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A father to the fatherless

Jeremy Teulon of Woodville Corps.
Posted August 18, 2014

Before I became a youth worker, I was a truck driver. But my passion has always been to see people grow into their fullness. I remember my supervisor telling me that I had leadership potential, and I said to him, ‘No way, I’m not a leader.’ But he could see things in me that I couldn’t see in myself at the time. So now that’s what I want to do with my life, helping people grow in their God given potential.

After I studied youth work through Praxis, God opened some really cool doors and I became the Youth and Community Worker for The Salvation Army in Woodville. I wanted to show the love and faithfulness of God to the young people of Woodville. Many of them have experienced abandonment, so the important thing is to be there again and again and again. That’s part of how our young people will experience the love and faithfulness of God in a tangible way.

We’re called Embassy Youth, with camps, a drop-in centre and mentoring. One young fulla who was part of our whanau lost his father to suicide. One day he sent me this text: ‘If it wasn’t for you, I wouldn’t be the better person I am today. I truly thank you for everything you have done for me, respected greatly.’ Wow—that makes it all worthwhile! This young man was considered ‘at-risk’, and today he is in the training squad for the Colts rugby team.

We probably average around 40 young people at our Friday night drop-in centre, and it’s a safe space for them. We always have a ‘God spot’, where we bring a life message to challenge, equip and inspire our young people. Recently, some of the young people were a bit unsettled, and one of the girls piped up and said, ‘Be quiet, I want to listen. This is the only time of the week when I feel peace.’

Embassy Youth is a change agent influencing the youth culture of our town. Through it, the young people have discovered they are hugely valuable and of great worth. Due to our awesome team, we have closed the generation gap. Some of the older people are now ‘aunty’ and ‘uncle’, rather than people to intimidate on the street.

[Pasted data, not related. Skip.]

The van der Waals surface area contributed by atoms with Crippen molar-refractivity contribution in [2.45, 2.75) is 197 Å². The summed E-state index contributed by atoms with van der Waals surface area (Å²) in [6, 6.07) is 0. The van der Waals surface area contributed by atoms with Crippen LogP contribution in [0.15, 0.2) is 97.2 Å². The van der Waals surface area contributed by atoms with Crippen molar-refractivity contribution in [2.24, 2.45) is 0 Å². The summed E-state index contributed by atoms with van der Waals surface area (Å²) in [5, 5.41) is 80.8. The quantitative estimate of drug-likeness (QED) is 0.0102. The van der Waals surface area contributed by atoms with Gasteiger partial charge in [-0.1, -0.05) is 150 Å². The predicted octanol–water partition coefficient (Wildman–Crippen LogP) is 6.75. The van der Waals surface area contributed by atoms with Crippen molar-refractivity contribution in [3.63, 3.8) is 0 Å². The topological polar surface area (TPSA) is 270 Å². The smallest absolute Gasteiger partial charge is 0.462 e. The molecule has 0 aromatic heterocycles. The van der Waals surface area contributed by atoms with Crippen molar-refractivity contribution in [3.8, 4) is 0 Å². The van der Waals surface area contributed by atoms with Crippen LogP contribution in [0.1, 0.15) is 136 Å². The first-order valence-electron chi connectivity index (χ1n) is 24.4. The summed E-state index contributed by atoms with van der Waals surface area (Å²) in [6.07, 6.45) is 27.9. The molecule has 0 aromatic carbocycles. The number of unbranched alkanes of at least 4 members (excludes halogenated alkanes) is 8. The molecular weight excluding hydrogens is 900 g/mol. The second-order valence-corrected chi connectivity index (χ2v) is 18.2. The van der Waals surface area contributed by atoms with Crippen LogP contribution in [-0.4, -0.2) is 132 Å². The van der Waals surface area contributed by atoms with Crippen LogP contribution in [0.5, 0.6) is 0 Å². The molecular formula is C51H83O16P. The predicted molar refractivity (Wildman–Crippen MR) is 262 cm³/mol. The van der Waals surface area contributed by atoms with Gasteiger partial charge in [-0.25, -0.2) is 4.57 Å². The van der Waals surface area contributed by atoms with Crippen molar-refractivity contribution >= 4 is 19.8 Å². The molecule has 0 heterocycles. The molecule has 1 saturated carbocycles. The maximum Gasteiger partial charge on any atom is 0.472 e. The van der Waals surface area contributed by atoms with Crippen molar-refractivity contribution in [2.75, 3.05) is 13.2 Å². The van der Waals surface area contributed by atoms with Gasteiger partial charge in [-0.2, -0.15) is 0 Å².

For the future of our town, I take my inspiration from the Bible’s Deuteronomy 8:3. I look forward to seeing the day when our town and district are realigned with God’s original creative intent.

I have taught religious instruction for many years at our local primary school, and recently, some college students asked me if I would come and teach at their school as well. So we’ve started a lunchtime group where we hang out and talk about life, Jesus and more. What’s so cool is that this was initiated by the young people.

I was also asked by the college if I could co-facilitate resiliency training for Year Nine students, along with two other teachers who are also Christians. We talk about issues like conflict resolution, facing challenges, identity, and how your past doesn’t have to shape your future.

When I first started youth work, I remember some of the guys saying to me, ‘Oh, you won’t stay; no one sticks around in Woodville.’ He’s in his twenties now and recently came back to visit me and catch up … there’s an irony in that!

By Jeremy Teulon.